In computer science, there’s a very common data structure called the priority queue. This data structure allows algorithms to enqueue items in any order and dequeue those items based on priority. That priority is typically determined by an objective function which scores items. As an example, say items are added (enqueued) in order to a priority queue with scores 5, 10, 2, and 1. The items would be taken out of (dequeued) the queue in the order of 10, 5, 2, and 1. If we visualise undervalued securities as a priority queue where high priority securities realise their intrinsic value before low priority securities, what would likely be the objective function?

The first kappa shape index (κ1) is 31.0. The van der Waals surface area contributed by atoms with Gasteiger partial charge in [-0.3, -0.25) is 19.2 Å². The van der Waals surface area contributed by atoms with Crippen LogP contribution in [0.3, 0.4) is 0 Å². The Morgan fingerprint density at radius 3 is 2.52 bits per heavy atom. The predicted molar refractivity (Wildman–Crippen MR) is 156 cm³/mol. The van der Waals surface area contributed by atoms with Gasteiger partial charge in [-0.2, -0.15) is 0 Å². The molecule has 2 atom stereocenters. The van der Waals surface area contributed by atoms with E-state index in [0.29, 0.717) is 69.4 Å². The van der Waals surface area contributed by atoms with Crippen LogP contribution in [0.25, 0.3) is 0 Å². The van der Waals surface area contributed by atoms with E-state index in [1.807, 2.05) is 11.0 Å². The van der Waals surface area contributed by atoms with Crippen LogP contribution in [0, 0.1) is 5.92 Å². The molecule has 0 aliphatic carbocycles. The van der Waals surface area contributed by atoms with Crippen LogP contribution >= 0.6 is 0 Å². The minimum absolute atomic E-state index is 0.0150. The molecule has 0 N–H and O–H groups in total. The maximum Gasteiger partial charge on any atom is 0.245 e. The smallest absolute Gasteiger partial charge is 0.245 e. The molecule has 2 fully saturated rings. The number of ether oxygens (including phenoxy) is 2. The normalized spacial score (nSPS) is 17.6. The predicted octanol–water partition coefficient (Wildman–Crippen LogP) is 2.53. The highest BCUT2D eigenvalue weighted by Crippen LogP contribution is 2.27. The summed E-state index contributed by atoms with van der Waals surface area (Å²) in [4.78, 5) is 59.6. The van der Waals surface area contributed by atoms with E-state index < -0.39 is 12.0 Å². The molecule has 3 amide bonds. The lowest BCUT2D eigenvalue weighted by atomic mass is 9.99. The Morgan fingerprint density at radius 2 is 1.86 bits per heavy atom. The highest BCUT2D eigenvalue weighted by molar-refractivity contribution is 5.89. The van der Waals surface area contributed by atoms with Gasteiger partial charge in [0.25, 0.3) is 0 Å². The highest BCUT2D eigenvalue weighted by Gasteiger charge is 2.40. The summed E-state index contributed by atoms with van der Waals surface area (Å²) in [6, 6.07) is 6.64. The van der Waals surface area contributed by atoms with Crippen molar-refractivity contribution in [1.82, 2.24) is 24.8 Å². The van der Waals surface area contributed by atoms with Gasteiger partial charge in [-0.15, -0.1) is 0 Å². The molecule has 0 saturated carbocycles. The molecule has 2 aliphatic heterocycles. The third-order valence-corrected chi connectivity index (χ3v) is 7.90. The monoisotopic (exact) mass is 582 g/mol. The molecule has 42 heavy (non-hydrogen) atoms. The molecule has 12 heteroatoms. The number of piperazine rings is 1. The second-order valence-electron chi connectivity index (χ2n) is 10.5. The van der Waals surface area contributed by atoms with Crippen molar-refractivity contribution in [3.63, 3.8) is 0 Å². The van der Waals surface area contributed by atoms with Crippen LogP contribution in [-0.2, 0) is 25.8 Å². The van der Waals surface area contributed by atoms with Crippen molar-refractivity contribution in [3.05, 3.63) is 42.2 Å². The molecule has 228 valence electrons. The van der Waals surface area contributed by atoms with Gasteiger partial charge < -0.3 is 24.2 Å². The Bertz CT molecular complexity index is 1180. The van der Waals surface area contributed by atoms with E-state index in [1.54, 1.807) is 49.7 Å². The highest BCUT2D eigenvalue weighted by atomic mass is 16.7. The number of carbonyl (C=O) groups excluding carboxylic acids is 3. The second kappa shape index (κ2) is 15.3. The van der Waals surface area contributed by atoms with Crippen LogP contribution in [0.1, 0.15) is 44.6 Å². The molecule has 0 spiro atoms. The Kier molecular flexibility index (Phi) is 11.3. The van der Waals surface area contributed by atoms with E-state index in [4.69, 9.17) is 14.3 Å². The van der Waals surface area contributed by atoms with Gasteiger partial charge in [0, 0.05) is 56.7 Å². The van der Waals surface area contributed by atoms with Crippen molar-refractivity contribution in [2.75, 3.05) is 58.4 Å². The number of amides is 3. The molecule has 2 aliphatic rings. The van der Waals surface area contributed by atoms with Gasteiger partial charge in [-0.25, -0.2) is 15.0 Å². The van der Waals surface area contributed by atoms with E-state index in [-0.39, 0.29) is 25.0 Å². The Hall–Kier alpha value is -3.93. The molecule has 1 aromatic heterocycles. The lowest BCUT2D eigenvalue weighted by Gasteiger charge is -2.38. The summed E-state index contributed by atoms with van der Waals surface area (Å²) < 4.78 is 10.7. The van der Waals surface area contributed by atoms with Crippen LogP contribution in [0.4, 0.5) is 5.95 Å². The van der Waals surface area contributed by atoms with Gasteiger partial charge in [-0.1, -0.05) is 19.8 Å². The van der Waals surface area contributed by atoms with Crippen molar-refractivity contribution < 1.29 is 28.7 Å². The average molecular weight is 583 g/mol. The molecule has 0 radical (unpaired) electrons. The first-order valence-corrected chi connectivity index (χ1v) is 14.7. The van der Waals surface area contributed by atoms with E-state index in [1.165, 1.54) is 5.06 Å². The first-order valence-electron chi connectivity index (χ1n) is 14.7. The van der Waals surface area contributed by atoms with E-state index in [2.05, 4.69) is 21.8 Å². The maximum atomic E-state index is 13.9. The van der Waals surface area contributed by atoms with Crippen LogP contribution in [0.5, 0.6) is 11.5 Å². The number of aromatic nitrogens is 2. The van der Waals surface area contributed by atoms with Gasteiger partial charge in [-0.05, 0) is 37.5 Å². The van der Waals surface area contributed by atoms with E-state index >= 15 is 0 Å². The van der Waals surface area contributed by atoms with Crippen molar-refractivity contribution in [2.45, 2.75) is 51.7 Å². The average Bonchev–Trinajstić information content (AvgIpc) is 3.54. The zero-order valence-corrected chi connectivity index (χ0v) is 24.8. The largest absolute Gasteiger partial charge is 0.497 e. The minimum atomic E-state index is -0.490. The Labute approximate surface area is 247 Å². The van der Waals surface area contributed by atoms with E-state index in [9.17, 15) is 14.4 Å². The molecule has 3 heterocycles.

I imagine the objective function would weigh priority based on some the following criteria:
  1. Visibility
  2. Certainty
  3. Magnitude of new information/events
  4. Magnitude of mispricing
  5. Relevance to the current zeitgeist (ie. at the time of writing, AI stocks are hot)
  6. Etc.
At the top of the list is visibility. After all, if nobody knows about a mispriced security, how is it possible for it to be bid up? The logic for investing in microcaps goes something like: mispricing in micro caps is probably going to be larger than with larger equities because they are less visible, they have less analyst coverage, etc. As a result, I can discover these equities before the big fish can invest and my upside is larger.